• \$\begingroup\$ Poor customer service! Depending on its motor, converting it to run directly off of 12 volts might be a very easy change for them. I suspect that the manufacturer is hesitant to make any changes for the end user because of how important the humidifier is more your health. They may be worried that you don't know what you are doing and might hurt yourself and then blame the company. A retail store manager that sells humidifiers might have an easier time convincing the manufacturer to make the change. Also, a good electrician might be able to change it to a 12 volt device. \$\endgroup\$ – Filek Mar 19 '15 at 22:30
  • \$\begingroup\$ It looks like Adam Davis has found a DC powered humidifier that is used in conjunction with a CPAP machine. Likely a 12 volt device so they do exist. Avoiding the inverter makes your project much more efficient, probable cheaper (good inverters cost $), less heat produced, saves space, etc., lots of good reasons to explore this option. Also, your humidifier requires a lot of energy and thus require significant battery capacity (as calculated in other answers). Dad acid batteries will add a lot of weight and take up significant room leaving the lithium ion battery as the ideal choice. \$\endgroup\$ – Filek Mar 19 '15 at 22:37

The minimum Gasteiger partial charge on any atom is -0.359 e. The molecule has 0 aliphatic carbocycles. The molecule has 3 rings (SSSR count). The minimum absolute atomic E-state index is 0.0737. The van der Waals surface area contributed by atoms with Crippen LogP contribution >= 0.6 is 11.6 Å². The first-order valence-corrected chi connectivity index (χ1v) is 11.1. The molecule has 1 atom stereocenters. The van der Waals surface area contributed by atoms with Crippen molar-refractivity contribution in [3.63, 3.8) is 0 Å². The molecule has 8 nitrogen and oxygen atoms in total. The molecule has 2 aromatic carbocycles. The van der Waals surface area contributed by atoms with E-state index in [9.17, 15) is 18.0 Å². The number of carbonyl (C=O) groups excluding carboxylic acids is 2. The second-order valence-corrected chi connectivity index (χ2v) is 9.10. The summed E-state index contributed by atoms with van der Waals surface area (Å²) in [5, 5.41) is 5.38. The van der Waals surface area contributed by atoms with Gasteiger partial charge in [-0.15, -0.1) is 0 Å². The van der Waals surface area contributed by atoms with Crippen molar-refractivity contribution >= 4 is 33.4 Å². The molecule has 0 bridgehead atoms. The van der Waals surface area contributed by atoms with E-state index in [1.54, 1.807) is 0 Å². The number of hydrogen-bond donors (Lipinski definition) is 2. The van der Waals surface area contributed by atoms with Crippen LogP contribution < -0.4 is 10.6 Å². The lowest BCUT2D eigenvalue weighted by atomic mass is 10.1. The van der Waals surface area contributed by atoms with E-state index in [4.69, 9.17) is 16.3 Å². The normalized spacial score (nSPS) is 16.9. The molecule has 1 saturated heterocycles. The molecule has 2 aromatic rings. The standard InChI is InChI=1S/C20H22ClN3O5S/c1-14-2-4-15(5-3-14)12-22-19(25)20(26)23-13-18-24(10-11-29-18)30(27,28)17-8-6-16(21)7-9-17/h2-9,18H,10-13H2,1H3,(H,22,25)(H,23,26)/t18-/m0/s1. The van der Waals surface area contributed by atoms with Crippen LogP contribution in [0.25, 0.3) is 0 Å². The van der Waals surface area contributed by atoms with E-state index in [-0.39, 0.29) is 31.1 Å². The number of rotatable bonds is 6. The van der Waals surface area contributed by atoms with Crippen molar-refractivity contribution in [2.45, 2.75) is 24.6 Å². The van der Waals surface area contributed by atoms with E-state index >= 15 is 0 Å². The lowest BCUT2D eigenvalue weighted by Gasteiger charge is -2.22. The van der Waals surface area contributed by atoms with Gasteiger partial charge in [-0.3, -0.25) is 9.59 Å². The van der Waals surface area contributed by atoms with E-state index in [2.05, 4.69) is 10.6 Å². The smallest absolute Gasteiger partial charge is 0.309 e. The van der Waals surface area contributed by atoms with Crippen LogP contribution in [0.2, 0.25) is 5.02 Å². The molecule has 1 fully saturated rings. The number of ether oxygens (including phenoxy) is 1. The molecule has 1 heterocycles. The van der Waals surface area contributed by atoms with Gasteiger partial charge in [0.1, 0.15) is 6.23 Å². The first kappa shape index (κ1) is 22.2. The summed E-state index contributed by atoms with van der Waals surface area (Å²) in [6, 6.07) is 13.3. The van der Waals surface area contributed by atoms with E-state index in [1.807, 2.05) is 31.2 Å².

• \$\begingroup\$ Continued from previous comment... The problem is that virtually all inverters are created for lead acid batteries (in fact I have not seen an inverter made for lithium battery voltage). They don't work for the lithium batteries because the voltages are a little different. So another reason to look for a 12 volt (or any directly DC powered humidifier as you can wire batteries are in series to increase voltage). \$\endgroup\$ – Filek Mar 19 '15 at 22:43
  • \$\begingroup\$ This is great information: "I have not seen an inverter made for lithium battery voltage." There is so much in this thread for me to think about. I do have a call into the manufacturer, and I feel like now I can raise the pertinent points with them. I'll try to keep everybody here updated as I make progress. \$\endgroup\$ – starbucksguy Mar 20 '15 at 7:29
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Your unit takes about 180W in 'heated wire mode' and about 120W without. Add on the overhead of a regular mains inverter, let's say 80% efficiency, that becomes 225W for heated mode. This is in the capacity range of electric bike batteries, for instance here's a 360Wh battery for GBP200. So each 5Kg e-bike battery would get you about 1.5 hours, which would decline as the batteries get older.